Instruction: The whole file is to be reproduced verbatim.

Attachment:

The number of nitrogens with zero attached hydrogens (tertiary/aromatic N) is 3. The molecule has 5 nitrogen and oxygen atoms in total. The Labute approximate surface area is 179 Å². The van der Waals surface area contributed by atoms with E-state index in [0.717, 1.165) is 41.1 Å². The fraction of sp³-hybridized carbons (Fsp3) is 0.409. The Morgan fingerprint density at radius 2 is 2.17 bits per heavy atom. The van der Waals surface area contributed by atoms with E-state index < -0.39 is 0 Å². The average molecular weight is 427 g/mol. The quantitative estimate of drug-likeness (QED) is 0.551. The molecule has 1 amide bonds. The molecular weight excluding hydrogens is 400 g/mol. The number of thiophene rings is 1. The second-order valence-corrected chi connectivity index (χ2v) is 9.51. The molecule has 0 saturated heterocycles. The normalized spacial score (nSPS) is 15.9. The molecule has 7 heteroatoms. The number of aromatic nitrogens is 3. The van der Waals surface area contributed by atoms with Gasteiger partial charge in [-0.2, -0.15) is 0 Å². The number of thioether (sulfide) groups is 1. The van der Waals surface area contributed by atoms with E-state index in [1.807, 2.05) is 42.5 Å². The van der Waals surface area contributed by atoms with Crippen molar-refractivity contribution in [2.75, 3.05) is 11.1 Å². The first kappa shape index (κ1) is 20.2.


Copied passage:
The number of nitrogens with zero attached hydrogens (tertiary/aromatic N) is 3. The molecule has 5 nitrogen and oxygen atoms in total. The Labute approximate surface area is 179 Å². The van der Waals surface area contributed by atoms with E-state index in [0.717, 1.165) is 41.1 Å². The fraction of sp³-hybridized carbons (Fsp3) is 0.409. The Morgan fingerprint density at radius 2 is 2.17 bits per heavy atom. The van der Waals surface area contributed by atoms with E-state index < -0.39 is 0 Å². The average molecular weight is 427 g/mol. The quantitative estimate of drug-likeness (QED) is 0.551. The molecule has 1 amide bonds. The molecular weight excluding hydrogens is 400 g/mol. The number of thiophene rings is 1. The second-order valence-corrected chi connectivity index (χ2v) is 9.51. The molecule has 0 saturated heterocycles. The normalized spacial score (nSPS) is 15.9. The molecule has 7 heteroatoms. The number of aromatic nitrogens is 3. The van der Waals surface area contributed by atoms with Gasteiger partial charge in [-0.2, -0.15) is 0 Å². The number of thioether (sulfide) groups is 1. The van der Waals surface area contributed by atoms with E-state index in [1.807, 2.05) is 42.5 Å². The van der Waals surface area contributed by atoms with Crippen molar-refractivity contribution in [2.75, 3.05) is 11.1 Å². The first kappa shape index (κ1) is 20.2.